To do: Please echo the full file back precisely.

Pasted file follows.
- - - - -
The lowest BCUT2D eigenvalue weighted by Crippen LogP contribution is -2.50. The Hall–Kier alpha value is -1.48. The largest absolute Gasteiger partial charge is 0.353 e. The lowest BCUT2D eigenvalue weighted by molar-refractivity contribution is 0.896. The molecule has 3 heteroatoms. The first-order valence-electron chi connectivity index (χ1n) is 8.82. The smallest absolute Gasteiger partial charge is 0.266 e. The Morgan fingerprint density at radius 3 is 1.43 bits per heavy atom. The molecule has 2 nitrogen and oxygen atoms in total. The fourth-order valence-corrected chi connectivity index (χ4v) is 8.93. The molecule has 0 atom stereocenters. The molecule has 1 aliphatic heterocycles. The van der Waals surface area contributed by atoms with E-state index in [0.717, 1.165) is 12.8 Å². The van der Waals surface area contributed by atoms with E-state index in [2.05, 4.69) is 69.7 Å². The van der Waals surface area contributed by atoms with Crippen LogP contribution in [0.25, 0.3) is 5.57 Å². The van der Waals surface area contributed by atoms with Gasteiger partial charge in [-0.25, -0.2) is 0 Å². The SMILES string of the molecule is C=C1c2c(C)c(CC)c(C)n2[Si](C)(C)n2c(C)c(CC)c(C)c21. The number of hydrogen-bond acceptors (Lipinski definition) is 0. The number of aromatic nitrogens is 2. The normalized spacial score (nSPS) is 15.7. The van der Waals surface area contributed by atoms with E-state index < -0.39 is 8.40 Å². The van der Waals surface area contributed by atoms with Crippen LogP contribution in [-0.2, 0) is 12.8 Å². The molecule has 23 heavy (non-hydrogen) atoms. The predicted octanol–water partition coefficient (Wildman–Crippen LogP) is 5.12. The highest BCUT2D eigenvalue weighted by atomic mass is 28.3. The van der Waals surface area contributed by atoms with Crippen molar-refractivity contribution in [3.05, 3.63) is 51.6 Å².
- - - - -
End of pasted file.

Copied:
The lowest BCUT2D eigenvalue weighted by Crippen LogP contribution is -2.50. The Hall–Kier alpha value is -1.48. The largest absolute Gasteiger partial charge is 0.353 e. The lowest BCUT2D eigenvalue weighted by molar-refractivity contribution is 0.896. The molecule has 3 heteroatoms. The first-order valence-electron chi connectivity index (χ1n) is 8.82. The smallest absolute Gasteiger partial charge is 0.266 e. The Morgan fingerprint density at radius 3 is 1.43 bits per heavy atom. The molecule has 2 nitrogen and oxygen atoms in total. The fourth-order valence-corrected chi connectivity index (χ4v) is 8.93. The molecule has 0 atom stereocenters. The molecule has 1 aliphatic heterocycles. The van der Waals surface area contributed by atoms with E-state index in [0.717, 1.165) is 12.8 Å². The van der Waals surface area contributed by atoms with E-state index in [2.05, 4.69) is 69.7 Å². The van der Waals surface area contributed by atoms with Crippen LogP contribution in [0.25, 0.3) is 5.57 Å². The van der Waals surface area contributed by atoms with Gasteiger partial charge in [-0.25, -0.2) is 0 Å². The SMILES string of the molecule is C=C1c2c(C)c(CC)c(C)n2[Si](C)(C)n2c(C)c(CC)c(C)c21. The number of hydrogen-bond acceptors (Lipinski definition) is 0. The number of aromatic nitrogens is 2. The normalized spacial score (nSPS) is 15.7. The van der Waals surface area contributed by atoms with E-state index < -0.39 is 8.40 Å². The van der Waals surface area contributed by atoms with Crippen LogP contribution in [-0.2, 0) is 12.8 Å². The molecule has 23 heavy (non-hydrogen) atoms. The predicted octanol–water partition coefficient (Wildman–Crippen LogP) is 5.12. The highest BCUT2D eigenvalue weighted by atomic mass is 28.3. The van der Waals surface area contributed by atoms with Crippen molar-refractivity contribution in [3.05, 3.63) is 51.6 Å².